Regardless of the exact mechanism of modern state formation, be it differing modes of production (Hechter and Brustein, Regional Modes of Production and Patterns of State Formation, 1980), racketeering and war-making (Tilly, War Making and State Making as Organized Crime, 1985), or dynastic lordship (Sharma, Kinship, Property, and Authority, 2015), the impetus for ceding power to a trusted third party is always to serve as a hedge in the face of evolving power dynamics among competing elements of the bourgeoisie. In other words, when Marx said “the modern state is nothing but a committee for managing the common affairs of the whole bourgeoisie” (The Communist Manifesto), the claim wasn’t reductionist, as Mann alludes (Mann, The autonomous power of the state, 1984). It was simply correct.
To begin, no one would willingly cede authority nor sovereignty over themselves to another party. This is only ever done for fear of violence, whether that be an act of aggression or societal reprisal. Such cession occurs solely when one perceives the present value of avoiding violence is greater than the opportunity cost of ceding sovereignty. Thus arises the theory of alliances of protection, which is the crux of most arguments regarding state formation.
But the protection of what? The answer is the means of production.
It must be understood that, initially, everyone owned some means of production. This is not to say that they owned merely their own labor, as most do today. It is to say that they owned some means of production over and above their labor. They owned the arable land or the hunting grounds. They owned their labor, as all do, but in addition, they enjoyed access to the material that production requires, and they owed no tribute for it.
Moving through the stages of enclosure and capital accumulation and the alliances of protection and tribute schemes that stemmed from them, we arrive, ultimately, at a point where all the means of production, every acre of land, is in the possession of someone. Another uneasy alliance arises, between those that own the means and those that know how to merchandise and finance. Neither wants to cede power to the other, but the present value of preserving the relationship is greater than the opportunity cost of destroying it. A tenuous peace, secured in law and maintained by a bureaucratic State, is thereby created.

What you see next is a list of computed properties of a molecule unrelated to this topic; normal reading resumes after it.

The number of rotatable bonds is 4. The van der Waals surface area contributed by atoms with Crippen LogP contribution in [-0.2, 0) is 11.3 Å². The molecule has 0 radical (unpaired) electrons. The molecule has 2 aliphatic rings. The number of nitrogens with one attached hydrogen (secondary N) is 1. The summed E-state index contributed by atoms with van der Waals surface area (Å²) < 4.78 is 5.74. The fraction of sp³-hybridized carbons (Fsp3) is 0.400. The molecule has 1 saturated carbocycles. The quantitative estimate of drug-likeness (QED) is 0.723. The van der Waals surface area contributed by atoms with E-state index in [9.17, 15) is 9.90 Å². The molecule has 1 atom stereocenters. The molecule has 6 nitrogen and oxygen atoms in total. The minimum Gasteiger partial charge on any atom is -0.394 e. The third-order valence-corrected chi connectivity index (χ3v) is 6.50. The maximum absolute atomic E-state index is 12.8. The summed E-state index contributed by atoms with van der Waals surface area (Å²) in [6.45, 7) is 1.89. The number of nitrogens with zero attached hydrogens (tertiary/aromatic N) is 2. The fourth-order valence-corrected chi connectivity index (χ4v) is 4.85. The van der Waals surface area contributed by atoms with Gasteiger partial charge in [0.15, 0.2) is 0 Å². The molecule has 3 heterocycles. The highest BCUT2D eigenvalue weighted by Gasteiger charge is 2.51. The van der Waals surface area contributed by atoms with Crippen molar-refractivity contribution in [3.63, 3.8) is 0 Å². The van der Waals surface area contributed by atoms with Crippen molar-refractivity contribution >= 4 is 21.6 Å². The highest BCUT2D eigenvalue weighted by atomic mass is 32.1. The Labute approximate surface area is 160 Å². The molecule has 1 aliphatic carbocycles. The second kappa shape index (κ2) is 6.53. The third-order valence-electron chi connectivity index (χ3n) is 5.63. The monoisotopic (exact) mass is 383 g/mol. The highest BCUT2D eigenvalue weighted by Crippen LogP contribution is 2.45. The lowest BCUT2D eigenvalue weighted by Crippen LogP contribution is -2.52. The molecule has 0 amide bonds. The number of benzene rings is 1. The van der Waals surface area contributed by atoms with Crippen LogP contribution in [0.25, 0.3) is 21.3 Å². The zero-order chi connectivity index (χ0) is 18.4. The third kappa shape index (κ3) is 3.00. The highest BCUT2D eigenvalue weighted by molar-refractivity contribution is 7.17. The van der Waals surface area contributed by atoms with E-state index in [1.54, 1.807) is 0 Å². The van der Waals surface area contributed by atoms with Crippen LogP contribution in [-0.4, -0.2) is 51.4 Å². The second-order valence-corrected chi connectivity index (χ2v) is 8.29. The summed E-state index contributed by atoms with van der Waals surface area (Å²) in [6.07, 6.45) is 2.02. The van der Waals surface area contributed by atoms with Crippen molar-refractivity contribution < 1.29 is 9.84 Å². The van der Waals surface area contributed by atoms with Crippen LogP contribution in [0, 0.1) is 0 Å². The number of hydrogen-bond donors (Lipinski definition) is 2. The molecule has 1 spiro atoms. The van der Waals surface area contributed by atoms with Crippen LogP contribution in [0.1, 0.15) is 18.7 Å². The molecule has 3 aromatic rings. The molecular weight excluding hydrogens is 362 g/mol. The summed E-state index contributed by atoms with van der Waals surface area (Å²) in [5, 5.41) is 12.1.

That this might happen necessarily, as many might claim, is not empirically evidenced. The existence of functional societies in which no State arose, in which the cession of sovereignty was minimal, wherein all participants enjoyed relatively equal standing and there was little systemic incentive toward social mobility, such as those described by Hechter and Brustein, reminds us of this fact. State formation, then, is the direct result of capital accumulation and the willingness to leverage that capital against those with less toward the acquisition of more, to the exclusion of others.
Nowhere does there exist today a State in which every member possesses the means of production. This, by definition, makes the State an instrument of the bourgeoisie, as it is the laws and bureaucracy of the State that enforce the property rights of those who own the means of production. For should some plucky proletariat attempt to avail themselves of those means, say by killing one of the king’s deer, they would suffer the wrath, not of society at large, but of the bourgeoisie at the hands of the State.